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Villeage Voices: Why Harkness
By Pier Kooistra
Welcome to Villeage Voices, where community members are invited to share their thoughts each month on a variety of topics relevant to life at Lawrenceville and beyond. Lawrenceville introduced the Harkness system in 1936, when then Head Master Allan Vanderhoef Heely accepted a $5 million gift from Edward S. Harkness to implement an innovative “conference method” of instruction, with 12 students and a teacher at an oval table. Lawrenceville was instantly transformed by Heely’s vision and Harkness’s largesse. But the Harkness philosophy is about more than oval tables. We asked Pier Kooistra, English teacher on the Robert S. and Christina Seix Dow Master-Teaching Chair in Harkness Learning, to share his wisdom and perspective as we explore this hallmark of a Lawrenceville education. 

Why do we “do” Harkness?
What makes it so valuable?

We do Harkness to make us a truer, more effective we.
To cultivate our capacity for fuller, more constructive cooperation.
To condition ourselves to spend more of our time listening.
And not just for the next opening through which to speak.
No, listening in the sense of considering what others are saying.
Measuring and weighing their contributions.
Figuring out how others' offerings can advance our understanding (Even if, ultimately, that's by eliminating possibilities that don't check out.)

We do Harkness to play Peter Elbow's The Believing Game.
To do, first, everything we can to make others' ideas work.
Not to repel ideas just because they're not ours, not familiar (yet!).
To greet them with a warm welcome and say, "Ok , let's try you out."
To do so by engaging in vigorous inquiry and experimentation.
Stretching ourselves, rather than rejecting ideas out of hand.

Of course, we might determine that an idea warrants rejection.
Or requires extensive reconfiguration and refinement.
Our process of inquiry must be not just vigorous but logically rigorous.
We do Harkness, in large measure, to practice critical thinking.
To use varying perspectives within a group to test, test, test hypotheses.
To hold new propositions up against this datum and that one.
To interrogate a proposal via this challenge and that one.
We do Harkness to make each of us comfortable with what happens to all.
It's not just your idea that gets scrutinized; it's every idea, from everyone.

We do Harkness to engender empathy, to grow in grace.
The idea isn't to practice critical thinking to be dismissive, rejective.
But, instead, to learn how to accept the need for change.
We human beings don't, generally, understand fully at first glance.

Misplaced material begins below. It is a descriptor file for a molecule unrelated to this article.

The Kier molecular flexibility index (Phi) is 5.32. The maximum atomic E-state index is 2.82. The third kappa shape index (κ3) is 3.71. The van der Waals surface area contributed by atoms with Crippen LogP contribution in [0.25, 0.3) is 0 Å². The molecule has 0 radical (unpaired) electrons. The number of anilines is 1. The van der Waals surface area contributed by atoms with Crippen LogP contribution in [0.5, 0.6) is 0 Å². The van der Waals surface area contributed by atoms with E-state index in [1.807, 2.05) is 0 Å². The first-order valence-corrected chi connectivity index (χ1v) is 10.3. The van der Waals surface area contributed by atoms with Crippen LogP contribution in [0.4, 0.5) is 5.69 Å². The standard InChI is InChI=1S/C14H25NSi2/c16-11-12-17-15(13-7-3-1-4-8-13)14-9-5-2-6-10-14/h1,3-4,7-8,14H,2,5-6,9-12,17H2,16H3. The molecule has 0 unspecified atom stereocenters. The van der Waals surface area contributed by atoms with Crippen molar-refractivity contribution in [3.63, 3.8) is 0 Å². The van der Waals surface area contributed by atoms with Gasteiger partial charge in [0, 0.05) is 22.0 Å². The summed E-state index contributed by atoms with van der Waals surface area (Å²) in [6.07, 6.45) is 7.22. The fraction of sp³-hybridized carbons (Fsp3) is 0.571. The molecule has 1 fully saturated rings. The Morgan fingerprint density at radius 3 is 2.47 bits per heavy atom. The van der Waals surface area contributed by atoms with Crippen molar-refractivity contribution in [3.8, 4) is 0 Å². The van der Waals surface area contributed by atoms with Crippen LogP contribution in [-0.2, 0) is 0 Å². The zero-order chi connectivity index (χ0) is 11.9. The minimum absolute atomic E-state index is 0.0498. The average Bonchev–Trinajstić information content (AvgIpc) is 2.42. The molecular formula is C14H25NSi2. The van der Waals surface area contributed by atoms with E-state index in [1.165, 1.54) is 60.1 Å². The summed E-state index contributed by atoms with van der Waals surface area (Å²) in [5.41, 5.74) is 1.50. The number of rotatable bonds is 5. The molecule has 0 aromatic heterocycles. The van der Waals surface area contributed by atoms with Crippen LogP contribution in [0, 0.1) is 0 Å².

This is why we've invented the scientific process.
This is why we use Harkness to habituate ourselves to scientific study.
Which is easier to maintain as a discipline within the fellowship of a team.
A team that, when confusion and fatigue strike, can help us to forge ahead.
And to venture downward, deeper into the details hidden in the muck.
The harder we work, the more we support one another, the more we grow.
We grow as a team, connecting with one another more lovingly.
We grow as individuals, learning to honor dignity, to use respect.

We do Harkness because we grow best in community.
Because as we come to trust others, to feel safe, we speak up more.
We do Harkness not just to listen but to embolden each individual.
To help each precious person in the group to find strength of voice.
To express glimpses of truth to which no one else has given voice (yet!).
To share crucial dimensions of our own experience that can expand others' experience.

We do Harkness because it helps us to seek the best for all.
Not just to hope for the best, leaving it an abstraction.
Not just to hope in that vague it's-up-to-somebody-else way.
But to get practice at pursuing what's best--truth and justice--as part of a team. We do Harkness because it infuses learning with love. Sometimes that's critical love, eyes-wide-open love.
Often that's gotta-rework-this-idea, reconfigure-this-team love.
But it's love--fascination with, gratitude for, and dedication to others.

We live together to open our minds and hearts.
We learn together to change them, for the best.
Living together. Learning together. Loving the wider world together.
That's the Big Red L, infused with Love.

For additional information, please contact Lisa Gillard H’17, director of public relations, at lgillard@lawrenceville.org.